Editorial Note: I originally wrote this post for the NDepend blog. Check out the original here, at their site. While you’re there, have a look around at some of the other posts and subscribe to the RSS feed if you’d like a weekly post about static analysis.
I can still remember my reaction to Linq when I was first exposed to it. And I mean my very first reaction. You’d think, as a connoisseur of the programming profession, it would have been, “wow, groundbreaking!” But, really, it was, “wait, what? Why?!” I couldn’t fathom why we’d want to merge SQL queries with application languages.
Up until that point, a little after .NET 3.5 shipped, I’d done most of my programming in PHP, C++ and Java (and, if I’m being totally honest, a good bit of VB6 and VBA that I could never seem to escape). I was new to C#, and, at that time, it didn’t seem much different than Java. And, in all of these languages, there was a nice, established pattern. Application languages were where you wrote loops and business logic and such, and parameterized SQL strings were where you defined how you’d query the database. I’d just gotten to the point where ORMs were second nature. And now, here was something weird.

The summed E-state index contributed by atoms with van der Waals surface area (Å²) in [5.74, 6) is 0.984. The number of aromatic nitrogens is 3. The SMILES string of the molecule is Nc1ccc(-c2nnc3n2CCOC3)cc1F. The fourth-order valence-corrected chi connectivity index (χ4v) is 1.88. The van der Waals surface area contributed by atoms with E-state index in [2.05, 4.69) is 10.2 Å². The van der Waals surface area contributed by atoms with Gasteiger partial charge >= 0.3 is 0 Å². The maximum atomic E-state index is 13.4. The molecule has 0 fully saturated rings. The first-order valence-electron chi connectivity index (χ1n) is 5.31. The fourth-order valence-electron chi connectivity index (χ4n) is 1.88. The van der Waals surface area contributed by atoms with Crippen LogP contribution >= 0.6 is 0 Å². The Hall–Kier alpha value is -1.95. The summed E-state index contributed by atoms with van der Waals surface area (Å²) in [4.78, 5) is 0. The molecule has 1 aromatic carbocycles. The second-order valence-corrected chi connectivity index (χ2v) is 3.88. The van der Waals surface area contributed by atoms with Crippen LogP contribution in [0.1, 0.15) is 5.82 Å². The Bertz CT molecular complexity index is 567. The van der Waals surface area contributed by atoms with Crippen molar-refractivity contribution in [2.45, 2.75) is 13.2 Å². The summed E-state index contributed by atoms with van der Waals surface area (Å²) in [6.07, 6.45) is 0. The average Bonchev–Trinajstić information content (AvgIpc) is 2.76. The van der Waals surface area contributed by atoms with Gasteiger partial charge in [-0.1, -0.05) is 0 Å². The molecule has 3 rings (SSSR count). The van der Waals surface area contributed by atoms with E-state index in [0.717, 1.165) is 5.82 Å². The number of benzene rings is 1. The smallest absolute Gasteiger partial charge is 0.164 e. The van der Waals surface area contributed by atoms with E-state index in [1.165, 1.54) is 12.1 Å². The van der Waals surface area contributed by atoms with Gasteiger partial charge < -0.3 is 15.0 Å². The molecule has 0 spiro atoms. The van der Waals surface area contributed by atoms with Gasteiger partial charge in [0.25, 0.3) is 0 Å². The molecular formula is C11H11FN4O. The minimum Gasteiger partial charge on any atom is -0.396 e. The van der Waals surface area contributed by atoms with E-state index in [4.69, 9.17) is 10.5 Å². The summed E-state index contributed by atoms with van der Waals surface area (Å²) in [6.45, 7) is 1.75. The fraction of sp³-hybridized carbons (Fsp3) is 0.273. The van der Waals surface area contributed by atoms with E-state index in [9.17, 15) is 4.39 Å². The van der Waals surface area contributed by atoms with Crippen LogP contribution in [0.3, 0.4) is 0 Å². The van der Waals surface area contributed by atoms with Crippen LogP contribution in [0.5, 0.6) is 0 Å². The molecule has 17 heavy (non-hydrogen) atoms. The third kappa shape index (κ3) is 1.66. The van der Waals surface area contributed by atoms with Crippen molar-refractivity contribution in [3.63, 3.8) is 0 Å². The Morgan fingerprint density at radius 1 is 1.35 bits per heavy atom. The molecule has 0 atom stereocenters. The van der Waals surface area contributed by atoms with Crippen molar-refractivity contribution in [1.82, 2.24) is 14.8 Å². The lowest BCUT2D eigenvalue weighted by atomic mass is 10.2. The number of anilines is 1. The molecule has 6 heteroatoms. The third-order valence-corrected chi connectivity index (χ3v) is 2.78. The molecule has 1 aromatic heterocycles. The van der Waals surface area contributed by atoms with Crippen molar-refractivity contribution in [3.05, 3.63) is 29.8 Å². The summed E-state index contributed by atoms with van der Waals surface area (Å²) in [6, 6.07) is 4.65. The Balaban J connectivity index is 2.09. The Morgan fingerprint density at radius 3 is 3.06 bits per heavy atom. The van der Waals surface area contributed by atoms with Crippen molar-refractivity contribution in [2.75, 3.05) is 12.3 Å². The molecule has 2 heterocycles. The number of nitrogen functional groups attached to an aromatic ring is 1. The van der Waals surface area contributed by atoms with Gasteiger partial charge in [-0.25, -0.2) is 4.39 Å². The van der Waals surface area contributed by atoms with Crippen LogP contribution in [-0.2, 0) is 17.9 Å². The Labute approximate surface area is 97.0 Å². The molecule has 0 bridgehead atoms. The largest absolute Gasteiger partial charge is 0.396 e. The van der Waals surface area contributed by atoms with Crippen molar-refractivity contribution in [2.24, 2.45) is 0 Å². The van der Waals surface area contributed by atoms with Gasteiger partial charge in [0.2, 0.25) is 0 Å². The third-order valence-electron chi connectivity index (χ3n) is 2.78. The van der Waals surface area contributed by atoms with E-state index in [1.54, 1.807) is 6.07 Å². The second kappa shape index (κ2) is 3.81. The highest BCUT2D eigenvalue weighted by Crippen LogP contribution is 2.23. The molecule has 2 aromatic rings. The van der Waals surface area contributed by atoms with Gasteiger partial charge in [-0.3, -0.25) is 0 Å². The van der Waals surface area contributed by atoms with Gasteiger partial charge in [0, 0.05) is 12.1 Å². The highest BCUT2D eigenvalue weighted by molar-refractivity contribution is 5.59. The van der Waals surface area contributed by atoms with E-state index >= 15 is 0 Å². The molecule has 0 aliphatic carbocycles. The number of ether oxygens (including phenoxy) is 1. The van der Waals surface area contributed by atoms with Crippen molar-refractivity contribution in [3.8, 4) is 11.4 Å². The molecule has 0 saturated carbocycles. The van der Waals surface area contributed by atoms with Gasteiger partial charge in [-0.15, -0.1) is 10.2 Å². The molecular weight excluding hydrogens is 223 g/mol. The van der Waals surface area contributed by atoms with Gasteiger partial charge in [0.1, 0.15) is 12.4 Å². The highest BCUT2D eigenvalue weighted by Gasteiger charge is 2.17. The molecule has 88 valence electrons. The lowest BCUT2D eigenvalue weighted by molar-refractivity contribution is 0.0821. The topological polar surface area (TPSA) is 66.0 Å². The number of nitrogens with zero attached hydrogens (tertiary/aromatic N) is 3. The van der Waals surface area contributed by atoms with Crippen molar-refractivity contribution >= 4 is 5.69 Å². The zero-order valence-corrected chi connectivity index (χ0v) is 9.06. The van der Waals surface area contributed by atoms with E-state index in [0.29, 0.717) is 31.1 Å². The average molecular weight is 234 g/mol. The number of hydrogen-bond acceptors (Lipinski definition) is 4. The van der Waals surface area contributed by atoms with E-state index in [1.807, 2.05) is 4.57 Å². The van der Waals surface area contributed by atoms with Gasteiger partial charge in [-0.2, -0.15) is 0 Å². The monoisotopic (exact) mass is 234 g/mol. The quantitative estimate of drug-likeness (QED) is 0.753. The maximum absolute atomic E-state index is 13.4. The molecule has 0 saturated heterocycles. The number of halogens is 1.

But, I would quickly realize, here was something powerful.
The object oriented languages that I mentioned (and whatever PHP is) are imperative languages. This means that you’re giving the compiler/interpreter a step by step series of instructions on how to do something. “For an integer i, start at zero, increment by one, continue if less than 10, and for each integer…” SQL, on the other hand, is a declarative language. You describe what you want, and let something else (e.g. the RDBMS server) sort out the details. “I want all of the customer records where the customer’s city is ‘Chicago’ and the customer is less than 40 years old — you figure out how to do that and just give me the results.”
And now, all of a sudden, an object oriented language could be declarative. I didn’t have to write loop boilerplate anymore!